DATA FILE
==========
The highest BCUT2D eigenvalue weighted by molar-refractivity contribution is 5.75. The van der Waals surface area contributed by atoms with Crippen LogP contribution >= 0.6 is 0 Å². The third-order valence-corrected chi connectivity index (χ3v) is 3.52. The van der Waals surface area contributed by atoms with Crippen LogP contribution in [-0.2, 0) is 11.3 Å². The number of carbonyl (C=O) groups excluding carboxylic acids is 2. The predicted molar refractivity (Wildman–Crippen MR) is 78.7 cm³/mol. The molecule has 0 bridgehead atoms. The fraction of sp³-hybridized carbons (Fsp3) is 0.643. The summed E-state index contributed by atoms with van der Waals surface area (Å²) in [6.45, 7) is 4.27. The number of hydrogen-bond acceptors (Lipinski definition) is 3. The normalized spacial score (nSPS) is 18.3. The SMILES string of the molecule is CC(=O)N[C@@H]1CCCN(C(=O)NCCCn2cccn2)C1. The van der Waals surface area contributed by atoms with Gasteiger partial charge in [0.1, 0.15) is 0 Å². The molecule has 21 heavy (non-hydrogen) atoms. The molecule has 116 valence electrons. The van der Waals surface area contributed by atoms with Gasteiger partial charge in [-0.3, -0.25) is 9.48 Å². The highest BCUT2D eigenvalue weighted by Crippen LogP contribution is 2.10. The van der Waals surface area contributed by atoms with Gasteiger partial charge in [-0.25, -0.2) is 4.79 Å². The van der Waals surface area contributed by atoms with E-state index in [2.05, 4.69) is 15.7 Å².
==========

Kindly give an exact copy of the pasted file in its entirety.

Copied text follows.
The highest BCUT2D eigenvalue weighted by molar-refractivity contribution is 5.75. The van der Waals surface area contributed by atoms with Crippen LogP contribution >= 0.6 is 0 Å². The third-order valence-corrected chi connectivity index (χ3v) is 3.52. The van der Waals surface area contributed by atoms with Crippen LogP contribution in [-0.2, 0) is 11.3 Å². The number of carbonyl (C=O) groups excluding carboxylic acids is 2. The predicted molar refractivity (Wildman–Crippen MR) is 78.7 cm³/mol. The molecule has 0 bridgehead atoms. The fraction of sp³-hybridized carbons (Fsp3) is 0.643. The summed E-state index contributed by atoms with van der Waals surface area (Å²) in [6.45, 7) is 4.27. The number of hydrogen-bond acceptors (Lipinski definition) is 3. The normalized spacial score (nSPS) is 18.3. The SMILES string of the molecule is CC(=O)N[C@@H]1CCCN(C(=O)NCCCn2cccn2)C1. The van der Waals surface area contributed by atoms with Gasteiger partial charge in [0.1, 0.15) is 0 Å². The molecule has 21 heavy (non-hydrogen) atoms. The molecule has 116 valence electrons. The van der Waals surface area contributed by atoms with Gasteiger partial charge in [-0.3, -0.25) is 9.48 Å². The highest BCUT2D eigenvalue weighted by Crippen LogP contribution is 2.10. The van der Waals surface area contributed by atoms with Gasteiger partial charge in [-0.25, -0.2) is 4.79 Å². The van der Waals surface area contributed by atoms with E-state index in [2.05, 4.69) is 15.7 Å².